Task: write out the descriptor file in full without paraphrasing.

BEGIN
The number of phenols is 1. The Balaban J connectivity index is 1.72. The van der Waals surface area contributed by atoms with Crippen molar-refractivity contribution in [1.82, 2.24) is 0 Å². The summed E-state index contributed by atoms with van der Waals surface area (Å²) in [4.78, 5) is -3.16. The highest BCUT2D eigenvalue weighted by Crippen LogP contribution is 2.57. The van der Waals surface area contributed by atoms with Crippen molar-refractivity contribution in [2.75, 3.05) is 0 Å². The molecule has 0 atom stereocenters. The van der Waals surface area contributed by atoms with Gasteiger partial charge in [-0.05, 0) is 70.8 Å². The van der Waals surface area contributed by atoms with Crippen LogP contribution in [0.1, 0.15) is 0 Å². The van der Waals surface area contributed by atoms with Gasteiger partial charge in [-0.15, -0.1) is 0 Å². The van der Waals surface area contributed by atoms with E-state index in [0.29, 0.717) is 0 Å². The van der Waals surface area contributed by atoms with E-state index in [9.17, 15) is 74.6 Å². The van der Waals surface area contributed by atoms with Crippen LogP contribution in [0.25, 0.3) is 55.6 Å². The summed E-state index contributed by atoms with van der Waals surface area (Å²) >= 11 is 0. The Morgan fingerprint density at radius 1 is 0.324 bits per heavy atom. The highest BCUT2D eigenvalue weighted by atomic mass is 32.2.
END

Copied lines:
The number of phenols is 1. The Balaban J connectivity index is 1.72. The van der Waals surface area contributed by atoms with Crippen molar-refractivity contribution in [1.82, 2.24) is 0 Å². The summed E-state index contributed by atoms with van der Waals surface area (Å²) in [4.78, 5) is -3.16. The highest BCUT2D eigenvalue weighted by Crippen LogP contribution is 2.57. The van der Waals surface area contributed by atoms with Crippen molar-refractivity contribution in [2.75, 3.05) is 0 Å². The molecule has 0 atom stereocenters. The van der Waals surface area contributed by atoms with Gasteiger partial charge in [-0.05, 0) is 70.8 Å². The van der Waals surface area contributed by atoms with Crippen LogP contribution in [0.1, 0.15) is 0 Å². The van der Waals surface area contributed by atoms with Gasteiger partial charge in [-0.15, -0.1) is 0 Å². The van der Waals surface area contributed by atoms with E-state index in [0.29, 0.717) is 0 Å². The van der Waals surface area contributed by atoms with E-state index in [9.17, 15) is 74.6 Å². The van der Waals surface area contributed by atoms with Crippen LogP contribution in [0.25, 0.3) is 55.6 Å². The summed E-state index contributed by atoms with van der Waals surface area (Å²) >= 11 is 0. The Morgan fingerprint density at radius 1 is 0.324 bits per heavy atom. The highest BCUT2D eigenvalue weighted by atomic mass is 32.2.